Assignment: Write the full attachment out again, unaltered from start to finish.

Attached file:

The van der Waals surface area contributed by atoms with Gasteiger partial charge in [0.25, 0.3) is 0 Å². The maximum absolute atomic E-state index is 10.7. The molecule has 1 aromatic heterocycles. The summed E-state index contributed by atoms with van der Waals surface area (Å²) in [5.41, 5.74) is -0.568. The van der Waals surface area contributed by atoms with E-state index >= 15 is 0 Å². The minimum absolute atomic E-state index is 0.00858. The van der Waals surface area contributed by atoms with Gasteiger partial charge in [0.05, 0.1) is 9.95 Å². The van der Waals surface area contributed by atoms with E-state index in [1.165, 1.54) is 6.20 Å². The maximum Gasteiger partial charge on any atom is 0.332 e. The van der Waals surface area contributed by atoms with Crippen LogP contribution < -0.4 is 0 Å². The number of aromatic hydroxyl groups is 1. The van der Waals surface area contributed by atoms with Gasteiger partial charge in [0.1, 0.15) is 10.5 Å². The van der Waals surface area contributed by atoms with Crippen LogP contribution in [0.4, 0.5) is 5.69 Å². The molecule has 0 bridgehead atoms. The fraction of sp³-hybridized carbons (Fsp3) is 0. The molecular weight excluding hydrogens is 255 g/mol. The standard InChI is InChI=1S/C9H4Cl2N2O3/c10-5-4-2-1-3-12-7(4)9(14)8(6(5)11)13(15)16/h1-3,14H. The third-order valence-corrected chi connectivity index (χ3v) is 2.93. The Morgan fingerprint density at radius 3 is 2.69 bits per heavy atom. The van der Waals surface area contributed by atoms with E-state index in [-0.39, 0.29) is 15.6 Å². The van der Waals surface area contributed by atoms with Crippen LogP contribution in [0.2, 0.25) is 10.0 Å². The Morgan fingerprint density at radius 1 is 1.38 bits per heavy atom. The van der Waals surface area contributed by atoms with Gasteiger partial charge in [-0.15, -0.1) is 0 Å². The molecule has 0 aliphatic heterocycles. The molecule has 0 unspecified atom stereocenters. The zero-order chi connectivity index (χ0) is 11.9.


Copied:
The van der Waals surface area contributed by atoms with Gasteiger partial charge in [0.25, 0.3) is 0 Å². The maximum absolute atomic E-state index is 10.7. The molecule has 1 aromatic heterocycles. The summed E-state index contributed by atoms with van der Waals surface area (Å²) in [5.41, 5.74) is -0.568. The van der Waals surface area contributed by atoms with E-state index >= 15 is 0 Å². The minimum absolute atomic E-state index is 0.00858. The van der Waals surface area contributed by atoms with Gasteiger partial charge in [0.05, 0.1) is 9.95 Å². The van der Waals surface area contributed by atoms with E-state index in [1.165, 1.54) is 6.20 Å². The maximum Gasteiger partial charge on any atom is 0.332 e. The van der Waals surface area contributed by atoms with Crippen LogP contribution < -0.4 is 0 Å². The number of aromatic hydroxyl groups is 1. The van der Waals surface area contributed by atoms with Gasteiger partial charge in [0.1, 0.15) is 10.5 Å². The van der Waals surface area contributed by atoms with Crippen LogP contribution in [0.4, 0.5) is 5.69 Å². The molecule has 0 bridgehead atoms. The fraction of sp³-hybridized carbons (Fsp3) is 0. The molecular weight excluding hydrogens is 255 g/mol. The standard InChI is InChI=1S/C9H4Cl2N2O3/c10-5-4-2-1-3-12-7(4)9(14)8(6(5)11)13(15)16/h1-3,14H. The third-order valence-corrected chi connectivity index (χ3v) is 2.93. The Morgan fingerprint density at radius 3 is 2.69 bits per heavy atom. The van der Waals surface area contributed by atoms with E-state index in [-0.39, 0.29) is 15.6 Å². The van der Waals surface area contributed by atoms with Crippen LogP contribution in [0.2, 0.25) is 10.0 Å². The Morgan fingerprint density at radius 1 is 1.38 bits per heavy atom. The van der Waals surface area contributed by atoms with Gasteiger partial charge in [-0.15, -0.1) is 0 Å². The molecule has 0 aliphatic heterocycles. The molecule has 0 unspecified atom stereocenters. The zero-order chi connectivity index (χ0) is 11.9.